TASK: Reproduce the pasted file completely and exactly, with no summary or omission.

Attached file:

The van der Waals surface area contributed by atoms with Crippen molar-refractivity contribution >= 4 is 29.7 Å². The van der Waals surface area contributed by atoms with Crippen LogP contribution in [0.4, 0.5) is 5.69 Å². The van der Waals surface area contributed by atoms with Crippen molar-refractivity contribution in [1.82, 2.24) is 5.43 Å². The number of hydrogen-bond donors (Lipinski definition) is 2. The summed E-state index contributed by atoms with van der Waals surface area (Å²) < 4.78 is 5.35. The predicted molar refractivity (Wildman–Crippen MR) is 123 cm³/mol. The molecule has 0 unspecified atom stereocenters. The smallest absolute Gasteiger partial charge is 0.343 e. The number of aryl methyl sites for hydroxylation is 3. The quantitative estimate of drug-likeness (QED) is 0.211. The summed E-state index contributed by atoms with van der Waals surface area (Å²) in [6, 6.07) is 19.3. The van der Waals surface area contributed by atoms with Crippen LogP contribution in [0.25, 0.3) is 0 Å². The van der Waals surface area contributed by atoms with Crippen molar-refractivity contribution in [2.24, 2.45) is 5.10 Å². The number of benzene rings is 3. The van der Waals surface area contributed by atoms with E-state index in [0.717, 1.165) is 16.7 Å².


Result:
The van der Waals surface area contributed by atoms with Crippen molar-refractivity contribution >= 4 is 29.7 Å². The van der Waals surface area contributed by atoms with Crippen LogP contribution in [0.4, 0.5) is 5.69 Å². The van der Waals surface area contributed by atoms with Crippen molar-refractivity contribution in [1.82, 2.24) is 5.43 Å². The number of hydrogen-bond donors (Lipinski definition) is 2. The summed E-state index contributed by atoms with van der Waals surface area (Å²) < 4.78 is 5.35. The predicted molar refractivity (Wildman–Crippen MR) is 123 cm³/mol. The molecule has 0 unspecified atom stereocenters. The smallest absolute Gasteiger partial charge is 0.343 e. The number of aryl methyl sites for hydroxylation is 3. The quantitative estimate of drug-likeness (QED) is 0.211. The summed E-state index contributed by atoms with van der Waals surface area (Å²) in [6, 6.07) is 19.3. The van der Waals surface area contributed by atoms with Crippen LogP contribution in [0.25, 0.3) is 0 Å². The van der Waals surface area contributed by atoms with Crippen molar-refractivity contribution in [2.24, 2.45) is 5.10 Å². The number of benzene rings is 3. The van der Waals surface area contributed by atoms with E-state index in [0.717, 1.165) is 16.7 Å².